The Feral Sentence IV

spaceG.C. Julien's final installment of "The Feral Sentence IV" delivered the same action-packed story filled with interesting characters, easily visualized settings and authentic dialogue, as the first three installments had done. Once again, the novella was decently edited with very few noticable spelling, grammar or punctuation errors. And no cliff hanger ending here but rather an 'open' ending, in preparation for the next book. Unfortunately, it also left many, many unanswered questions that could have been included - or at least more details given - surrounding events that had happened up to this point.
spaceIf an antagonist is intelligent enough to develop a devious plan such as the one Rainer concocted, why did she lack the intelligence or forethought of the devastation wrought during a drought? Giving readers the actual reason behind Rainer's hatred toward Murk, the leader of the Village where Brone lives, would have been nice - but not necessary if it didn't truly move the plot forward. However, revealing some of Rainer's personality traits and quirks, allowing readers a bit of a glimpse into this character, might have helped clue a reader into the why's and where for's of the attack. Also, in the months she has been living on Kormace, Brone has gone through an emotional roller coaster; readers have been given glimpses into her past life and have seen her character grow, typically following a pattern this reader noticed of two steps forward, one step back. That actually imitates life fairly nicely, so makes Brone a believable character that a reader can easily empathize with or for. However, even though involved in a horrific incident, Brone's character appeared to slip closer back to the self she was when first dropped at Kormace, in this final installment. She could easily attack one that had wronged her personally - her former selfish trait, but was 'wishy-washy' about fighting someone that intended to kill her and the small band of women she was with - her former indecisive and terror-filled self... it was Brone that had earlier chosen a 'kill or be killed' objective, and her attack on the one that had wronged her personally seemed to attest to that new attitude. Yet, she had to really talk herself into fighting back on the Norther woman that was lobbying arrows at her group, which contradicted what she had decided - and acted upon - earlier. This is not saying a choice to take a life should be an easy one for Brone, far from it. Rather, stepping forward and lobbying her own assualt of arrows, even if not aiming for a kill shot, would likely have better suited the new attitude she was growing into, while still allowing the believable growth in character.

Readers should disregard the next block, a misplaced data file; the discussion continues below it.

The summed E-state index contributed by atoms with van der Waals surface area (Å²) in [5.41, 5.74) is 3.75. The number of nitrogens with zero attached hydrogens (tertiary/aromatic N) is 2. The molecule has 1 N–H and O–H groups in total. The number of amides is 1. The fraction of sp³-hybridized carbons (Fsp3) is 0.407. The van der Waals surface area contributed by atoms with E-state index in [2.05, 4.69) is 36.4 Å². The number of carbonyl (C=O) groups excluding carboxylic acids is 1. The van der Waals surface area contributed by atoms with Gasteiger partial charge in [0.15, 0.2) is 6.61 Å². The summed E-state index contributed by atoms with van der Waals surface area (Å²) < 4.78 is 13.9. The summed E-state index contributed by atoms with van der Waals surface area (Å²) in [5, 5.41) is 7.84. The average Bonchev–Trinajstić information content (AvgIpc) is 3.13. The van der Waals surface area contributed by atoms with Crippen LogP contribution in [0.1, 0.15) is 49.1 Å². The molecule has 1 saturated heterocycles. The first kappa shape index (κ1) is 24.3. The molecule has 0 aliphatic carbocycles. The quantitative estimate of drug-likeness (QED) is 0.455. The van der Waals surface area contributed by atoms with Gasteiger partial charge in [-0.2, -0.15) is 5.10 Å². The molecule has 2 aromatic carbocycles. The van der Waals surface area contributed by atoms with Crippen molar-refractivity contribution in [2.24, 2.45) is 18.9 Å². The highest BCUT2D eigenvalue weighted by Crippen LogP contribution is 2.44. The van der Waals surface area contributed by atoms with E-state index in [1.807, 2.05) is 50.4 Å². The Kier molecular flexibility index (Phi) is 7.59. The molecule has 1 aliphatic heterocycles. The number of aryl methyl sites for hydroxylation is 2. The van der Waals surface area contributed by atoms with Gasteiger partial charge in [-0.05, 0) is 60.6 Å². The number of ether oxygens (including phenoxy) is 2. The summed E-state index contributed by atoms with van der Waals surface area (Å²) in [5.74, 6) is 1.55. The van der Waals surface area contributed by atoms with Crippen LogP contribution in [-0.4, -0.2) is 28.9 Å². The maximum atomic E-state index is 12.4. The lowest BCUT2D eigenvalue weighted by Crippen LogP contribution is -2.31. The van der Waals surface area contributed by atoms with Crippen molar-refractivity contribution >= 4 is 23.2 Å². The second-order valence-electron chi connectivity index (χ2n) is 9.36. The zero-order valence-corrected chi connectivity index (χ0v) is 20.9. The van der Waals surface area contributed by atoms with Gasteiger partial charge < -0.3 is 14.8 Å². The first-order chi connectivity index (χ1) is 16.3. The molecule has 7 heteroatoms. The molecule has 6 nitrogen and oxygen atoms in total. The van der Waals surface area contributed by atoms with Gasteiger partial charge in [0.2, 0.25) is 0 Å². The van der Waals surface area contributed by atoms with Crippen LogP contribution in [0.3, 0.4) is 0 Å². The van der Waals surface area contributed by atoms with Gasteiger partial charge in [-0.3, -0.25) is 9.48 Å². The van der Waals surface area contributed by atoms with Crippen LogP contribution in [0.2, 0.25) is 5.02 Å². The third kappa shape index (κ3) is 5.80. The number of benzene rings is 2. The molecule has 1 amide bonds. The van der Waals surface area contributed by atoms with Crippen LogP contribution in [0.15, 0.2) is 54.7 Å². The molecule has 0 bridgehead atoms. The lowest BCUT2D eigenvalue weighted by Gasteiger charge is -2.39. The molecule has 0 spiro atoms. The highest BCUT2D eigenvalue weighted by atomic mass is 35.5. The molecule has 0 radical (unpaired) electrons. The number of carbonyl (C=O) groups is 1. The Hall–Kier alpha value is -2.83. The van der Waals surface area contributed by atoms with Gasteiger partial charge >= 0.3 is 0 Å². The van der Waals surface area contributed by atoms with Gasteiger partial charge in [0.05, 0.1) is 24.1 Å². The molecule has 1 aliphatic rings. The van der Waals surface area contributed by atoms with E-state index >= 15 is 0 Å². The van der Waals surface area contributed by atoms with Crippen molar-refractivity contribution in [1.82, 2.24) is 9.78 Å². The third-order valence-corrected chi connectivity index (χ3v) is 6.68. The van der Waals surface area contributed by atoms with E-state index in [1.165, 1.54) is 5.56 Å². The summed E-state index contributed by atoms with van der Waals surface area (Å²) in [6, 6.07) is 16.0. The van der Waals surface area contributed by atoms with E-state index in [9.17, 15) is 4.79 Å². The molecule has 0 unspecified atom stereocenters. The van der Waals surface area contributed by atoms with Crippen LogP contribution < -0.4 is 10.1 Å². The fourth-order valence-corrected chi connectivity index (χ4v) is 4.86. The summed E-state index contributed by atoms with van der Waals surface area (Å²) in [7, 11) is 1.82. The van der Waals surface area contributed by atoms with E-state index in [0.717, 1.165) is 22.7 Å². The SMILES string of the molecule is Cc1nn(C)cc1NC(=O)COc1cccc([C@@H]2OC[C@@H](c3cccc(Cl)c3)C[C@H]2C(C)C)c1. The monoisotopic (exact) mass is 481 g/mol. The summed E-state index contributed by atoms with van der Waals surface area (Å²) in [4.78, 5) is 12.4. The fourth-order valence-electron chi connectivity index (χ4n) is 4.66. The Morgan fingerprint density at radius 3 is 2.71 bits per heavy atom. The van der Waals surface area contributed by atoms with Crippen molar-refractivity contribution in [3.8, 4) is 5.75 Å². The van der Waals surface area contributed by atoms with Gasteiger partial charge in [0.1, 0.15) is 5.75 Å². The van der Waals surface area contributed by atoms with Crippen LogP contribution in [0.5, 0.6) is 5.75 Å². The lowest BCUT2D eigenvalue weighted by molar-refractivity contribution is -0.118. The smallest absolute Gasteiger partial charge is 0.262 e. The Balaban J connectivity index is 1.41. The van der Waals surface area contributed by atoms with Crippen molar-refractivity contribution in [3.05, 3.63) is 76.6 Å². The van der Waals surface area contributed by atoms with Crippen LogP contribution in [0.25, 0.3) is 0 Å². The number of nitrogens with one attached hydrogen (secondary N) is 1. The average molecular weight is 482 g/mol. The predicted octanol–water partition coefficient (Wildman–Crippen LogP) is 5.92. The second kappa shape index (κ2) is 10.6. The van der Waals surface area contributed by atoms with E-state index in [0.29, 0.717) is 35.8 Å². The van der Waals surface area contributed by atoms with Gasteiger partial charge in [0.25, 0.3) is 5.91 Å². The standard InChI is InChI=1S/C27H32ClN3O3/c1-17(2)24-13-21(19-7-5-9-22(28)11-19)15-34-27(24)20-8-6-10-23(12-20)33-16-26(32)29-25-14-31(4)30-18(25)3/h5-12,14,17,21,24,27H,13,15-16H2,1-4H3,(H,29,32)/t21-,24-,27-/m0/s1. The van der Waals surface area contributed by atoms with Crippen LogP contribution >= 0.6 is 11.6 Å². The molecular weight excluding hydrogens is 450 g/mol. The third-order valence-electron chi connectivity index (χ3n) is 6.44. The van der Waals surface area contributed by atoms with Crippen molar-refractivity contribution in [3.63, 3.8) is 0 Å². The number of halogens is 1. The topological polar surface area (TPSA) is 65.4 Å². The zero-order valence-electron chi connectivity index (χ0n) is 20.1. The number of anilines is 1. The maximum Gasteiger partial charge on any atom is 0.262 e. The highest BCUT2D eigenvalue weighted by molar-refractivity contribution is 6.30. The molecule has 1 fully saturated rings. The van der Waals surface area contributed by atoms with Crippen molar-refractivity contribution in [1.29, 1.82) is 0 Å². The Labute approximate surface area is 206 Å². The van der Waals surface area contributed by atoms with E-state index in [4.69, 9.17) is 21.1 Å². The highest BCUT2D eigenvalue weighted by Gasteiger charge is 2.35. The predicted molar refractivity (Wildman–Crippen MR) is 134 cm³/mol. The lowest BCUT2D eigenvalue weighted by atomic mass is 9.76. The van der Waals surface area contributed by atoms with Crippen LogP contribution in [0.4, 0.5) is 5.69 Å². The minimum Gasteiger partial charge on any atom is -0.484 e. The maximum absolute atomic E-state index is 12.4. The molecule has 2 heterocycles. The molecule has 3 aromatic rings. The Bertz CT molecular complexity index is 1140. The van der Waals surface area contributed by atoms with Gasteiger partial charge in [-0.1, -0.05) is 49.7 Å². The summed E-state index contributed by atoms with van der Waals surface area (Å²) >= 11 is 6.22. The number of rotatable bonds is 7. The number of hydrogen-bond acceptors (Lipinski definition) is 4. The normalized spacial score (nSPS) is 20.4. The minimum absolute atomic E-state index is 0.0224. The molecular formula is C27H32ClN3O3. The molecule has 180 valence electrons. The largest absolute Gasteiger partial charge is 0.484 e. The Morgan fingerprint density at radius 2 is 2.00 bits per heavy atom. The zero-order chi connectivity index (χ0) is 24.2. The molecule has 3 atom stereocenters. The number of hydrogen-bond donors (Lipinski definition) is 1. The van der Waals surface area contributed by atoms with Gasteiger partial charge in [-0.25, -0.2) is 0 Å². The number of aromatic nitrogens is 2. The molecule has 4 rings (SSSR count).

spaceQuestions such as what happened to Murk or the Hunters Brone had come to call friends, could be left unanswered for the next installment as a strong incentive to continue reading the series, as they were. But there should be some resolutions found in the first book, in this reader's opinion. While this reader will not 'not' recommend Julien's work, she will state she was disappointed with this fourth installment of the book and likely will not continue with the series. ** Review originally posted to Amazon reviews on April 22, 2017 and Goodreads on the same date. **


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